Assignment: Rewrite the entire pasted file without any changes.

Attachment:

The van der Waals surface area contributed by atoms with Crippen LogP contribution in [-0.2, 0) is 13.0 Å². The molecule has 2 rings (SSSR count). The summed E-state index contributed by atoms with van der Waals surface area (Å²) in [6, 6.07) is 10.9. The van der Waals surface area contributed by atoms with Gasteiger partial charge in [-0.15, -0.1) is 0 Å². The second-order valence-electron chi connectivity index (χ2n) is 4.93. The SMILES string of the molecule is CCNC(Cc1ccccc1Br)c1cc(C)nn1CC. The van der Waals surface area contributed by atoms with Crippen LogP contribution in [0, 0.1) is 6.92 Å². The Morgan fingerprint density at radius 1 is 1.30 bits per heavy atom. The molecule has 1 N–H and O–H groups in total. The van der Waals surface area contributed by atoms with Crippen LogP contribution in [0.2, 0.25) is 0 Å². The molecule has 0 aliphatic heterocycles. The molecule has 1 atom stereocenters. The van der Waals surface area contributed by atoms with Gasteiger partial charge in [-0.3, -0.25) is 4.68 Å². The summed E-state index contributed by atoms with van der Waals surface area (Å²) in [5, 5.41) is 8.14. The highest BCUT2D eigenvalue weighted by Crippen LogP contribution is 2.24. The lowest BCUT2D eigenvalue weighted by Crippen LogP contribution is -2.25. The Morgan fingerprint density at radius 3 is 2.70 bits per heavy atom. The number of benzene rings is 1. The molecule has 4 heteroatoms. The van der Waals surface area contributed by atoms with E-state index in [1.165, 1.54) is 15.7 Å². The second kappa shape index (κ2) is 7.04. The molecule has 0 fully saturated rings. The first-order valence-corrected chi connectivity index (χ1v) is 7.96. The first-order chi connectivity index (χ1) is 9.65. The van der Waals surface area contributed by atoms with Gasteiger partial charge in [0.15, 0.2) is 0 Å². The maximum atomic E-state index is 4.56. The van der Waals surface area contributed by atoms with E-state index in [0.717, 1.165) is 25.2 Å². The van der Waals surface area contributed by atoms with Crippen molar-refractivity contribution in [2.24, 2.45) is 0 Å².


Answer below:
The van der Waals surface area contributed by atoms with Crippen LogP contribution in [-0.2, 0) is 13.0 Å². The molecule has 2 rings (SSSR count). The summed E-state index contributed by atoms with van der Waals surface area (Å²) in [6, 6.07) is 10.9. The van der Waals surface area contributed by atoms with Gasteiger partial charge in [-0.15, -0.1) is 0 Å². The second-order valence-electron chi connectivity index (χ2n) is 4.93. The SMILES string of the molecule is CCNC(Cc1ccccc1Br)c1cc(C)nn1CC. The van der Waals surface area contributed by atoms with Crippen LogP contribution in [0, 0.1) is 6.92 Å². The Morgan fingerprint density at radius 1 is 1.30 bits per heavy atom. The molecule has 1 N–H and O–H groups in total. The van der Waals surface area contributed by atoms with Crippen LogP contribution in [0.2, 0.25) is 0 Å². The molecule has 0 aliphatic heterocycles. The molecule has 1 atom stereocenters. The van der Waals surface area contributed by atoms with Gasteiger partial charge in [-0.3, -0.25) is 4.68 Å². The summed E-state index contributed by atoms with van der Waals surface area (Å²) in [5, 5.41) is 8.14. The highest BCUT2D eigenvalue weighted by Crippen LogP contribution is 2.24. The lowest BCUT2D eigenvalue weighted by Crippen LogP contribution is -2.25. The Morgan fingerprint density at radius 3 is 2.70 bits per heavy atom. The number of benzene rings is 1. The molecule has 4 heteroatoms. The van der Waals surface area contributed by atoms with E-state index in [1.165, 1.54) is 15.7 Å². The second kappa shape index (κ2) is 7.04. The molecule has 0 fully saturated rings. The first-order valence-corrected chi connectivity index (χ1v) is 7.96. The first-order chi connectivity index (χ1) is 9.65. The van der Waals surface area contributed by atoms with Gasteiger partial charge in [0.15, 0.2) is 0 Å². The maximum atomic E-state index is 4.56. The van der Waals surface area contributed by atoms with E-state index in [0.717, 1.165) is 25.2 Å². The van der Waals surface area contributed by atoms with Crippen molar-refractivity contribution in [2.24, 2.45) is 0 Å².